The Last of Us didn’t fall short. It accomplished precisely what its creators set out to accomplish. It was about love and companionship in the face of a world-turned-nightmare. It was about the horror of survival, and about the gnawing fear that accompanies scarcity. It was about loss and coping, about why we choose to continue living when all hope is lost. It will remain a noteworthy accomplishment for years to come, not because any one of its accomplishments was all that remarkable on its own, but because together they made it seem possible that blockbuster games this good might one day become regular—though never ordinary—occurrences.
Well said. The Last of Us was a AAA phenomenon who’s story still resonates with me months after its release. It was my favorite game of 2013, and I was glad to see Kotaku shared the same assessment. (Giant Bombranked it number one as well.)
I watched The Wolf of Wall Street on Christmas last week and while the movie is far from perfect, I liked it a lot. But I’m troubled by the viewpoint promoted on Twitter and in blog posts on how the movie “glorifies” the endless parties of drugs, booze and sex. Yes, director Martin Scorsese spends very little time on the negative impacts of main character Jordan Belfort’s actions, and some are cheering his behavior. But while the movie was entertaining, I was still repulsed by Belfort and everything he stood for. The late great Roger Ebert put it best in this essay from back in 1992:
The most fundamental mistake you can make with any piece of fiction is to confuse the content with the subject. The content is what is in a movie. The subject is what the movie is about. Word counters like Medved are as offended by a Martin Scorsese picture as by a brainless violent action picture, because they see the same elements in both. But the brainless picture is simply a form of exhibitionism, in which the director is showing you disgusting things on the screen. And the Scorsese picture might be an attempt to deal seriously with guilt and sin, with evil and the possibility of redemption. If you cannot tell one from the other, then you owe it to yourself to learn; life is short, and no fun if you spend it disowning your own intelligence.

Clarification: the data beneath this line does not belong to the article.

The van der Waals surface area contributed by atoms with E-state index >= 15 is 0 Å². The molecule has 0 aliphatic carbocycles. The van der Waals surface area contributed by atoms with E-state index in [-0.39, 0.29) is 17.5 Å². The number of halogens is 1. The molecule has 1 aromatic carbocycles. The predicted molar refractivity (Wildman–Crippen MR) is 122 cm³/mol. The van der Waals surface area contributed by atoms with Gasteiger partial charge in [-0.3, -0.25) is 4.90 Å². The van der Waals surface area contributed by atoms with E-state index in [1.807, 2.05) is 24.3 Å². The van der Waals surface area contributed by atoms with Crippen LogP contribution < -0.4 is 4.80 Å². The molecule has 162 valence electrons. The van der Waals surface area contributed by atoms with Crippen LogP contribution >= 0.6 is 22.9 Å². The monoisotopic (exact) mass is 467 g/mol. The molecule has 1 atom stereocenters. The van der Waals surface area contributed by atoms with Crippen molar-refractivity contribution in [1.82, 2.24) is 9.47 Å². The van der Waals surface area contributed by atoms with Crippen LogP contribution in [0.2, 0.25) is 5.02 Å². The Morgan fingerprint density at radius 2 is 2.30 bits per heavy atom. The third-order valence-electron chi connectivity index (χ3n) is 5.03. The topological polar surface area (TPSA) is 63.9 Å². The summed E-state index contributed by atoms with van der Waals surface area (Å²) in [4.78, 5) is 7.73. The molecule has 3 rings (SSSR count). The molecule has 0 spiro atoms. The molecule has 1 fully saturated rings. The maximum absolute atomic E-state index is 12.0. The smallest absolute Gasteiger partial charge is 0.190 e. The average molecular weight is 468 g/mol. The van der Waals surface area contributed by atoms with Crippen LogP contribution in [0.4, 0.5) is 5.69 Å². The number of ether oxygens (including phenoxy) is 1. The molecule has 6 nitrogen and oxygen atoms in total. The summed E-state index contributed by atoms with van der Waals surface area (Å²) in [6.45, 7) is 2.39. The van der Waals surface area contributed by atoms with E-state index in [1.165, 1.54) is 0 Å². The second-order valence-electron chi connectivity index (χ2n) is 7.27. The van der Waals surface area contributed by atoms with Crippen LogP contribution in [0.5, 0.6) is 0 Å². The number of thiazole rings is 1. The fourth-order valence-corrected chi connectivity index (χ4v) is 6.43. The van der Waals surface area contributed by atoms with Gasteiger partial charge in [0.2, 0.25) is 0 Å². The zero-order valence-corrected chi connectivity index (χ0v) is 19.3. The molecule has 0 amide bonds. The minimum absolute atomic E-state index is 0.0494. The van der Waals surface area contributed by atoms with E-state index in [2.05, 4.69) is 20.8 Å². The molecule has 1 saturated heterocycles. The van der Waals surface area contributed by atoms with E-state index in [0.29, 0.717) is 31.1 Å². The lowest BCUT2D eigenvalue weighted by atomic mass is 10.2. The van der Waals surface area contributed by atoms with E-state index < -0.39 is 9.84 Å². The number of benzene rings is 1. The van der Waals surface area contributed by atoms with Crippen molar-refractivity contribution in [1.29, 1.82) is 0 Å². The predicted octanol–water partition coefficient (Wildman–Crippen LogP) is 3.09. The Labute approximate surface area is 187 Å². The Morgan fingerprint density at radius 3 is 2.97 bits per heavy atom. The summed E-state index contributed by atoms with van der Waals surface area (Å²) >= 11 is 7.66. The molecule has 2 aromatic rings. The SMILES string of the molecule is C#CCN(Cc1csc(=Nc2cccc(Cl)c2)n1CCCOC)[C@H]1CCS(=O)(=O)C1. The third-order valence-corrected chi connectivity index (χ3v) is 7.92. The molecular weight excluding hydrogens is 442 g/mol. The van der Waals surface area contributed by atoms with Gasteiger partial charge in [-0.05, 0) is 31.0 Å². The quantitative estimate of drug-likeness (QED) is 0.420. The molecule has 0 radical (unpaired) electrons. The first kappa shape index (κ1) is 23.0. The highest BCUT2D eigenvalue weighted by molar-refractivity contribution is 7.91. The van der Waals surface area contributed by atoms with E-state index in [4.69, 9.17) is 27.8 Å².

The Natural Resources Defense Council has just completed rigorous measurements of the power use of the newly released U.S. versions of the Sony PlayStation 4 (PS4) and Microsoft Xbox One. We found that the new models have made substantial progress on energy efficiency compared to their predecessors, the PS3 and Xbox 360. But despite these power-saving advances, the new consoles’ higher performance and new features result in up to three times higher annual energy consumption than the most recent models of their predecessors.
What’s most telling about their research is for most common streaming usage – watching HD movies on Netflix or TV on Hulu – devices like the Apple TV and Roku use less than 5 ways. That’s 15 times lower than the PS4 or XBox One. It’s minor, but between that and the ability to easily navigate with a remote control, I tend to switch to my Roku or Apple TV for movies vs. my new PS4.
Carlito’s Way is a beautiful after-hours ride to nowhere, a late night discotheque frenzy of manic physicality blasting off and crumpling down with the same bullet, where the dancers are passionately moving as if to a final destination of perfection, but are escorted out, dozing, on last call…Now, Carlito’s Way stands as one of his [Pacino’s] last headlining triumphs, his subsequent noteworthy work having shared before-the-title acknowledgement: Robert De Niro (Heat), Johnny Depp (Donnie Brasco), and Russell Crowe (The Insider).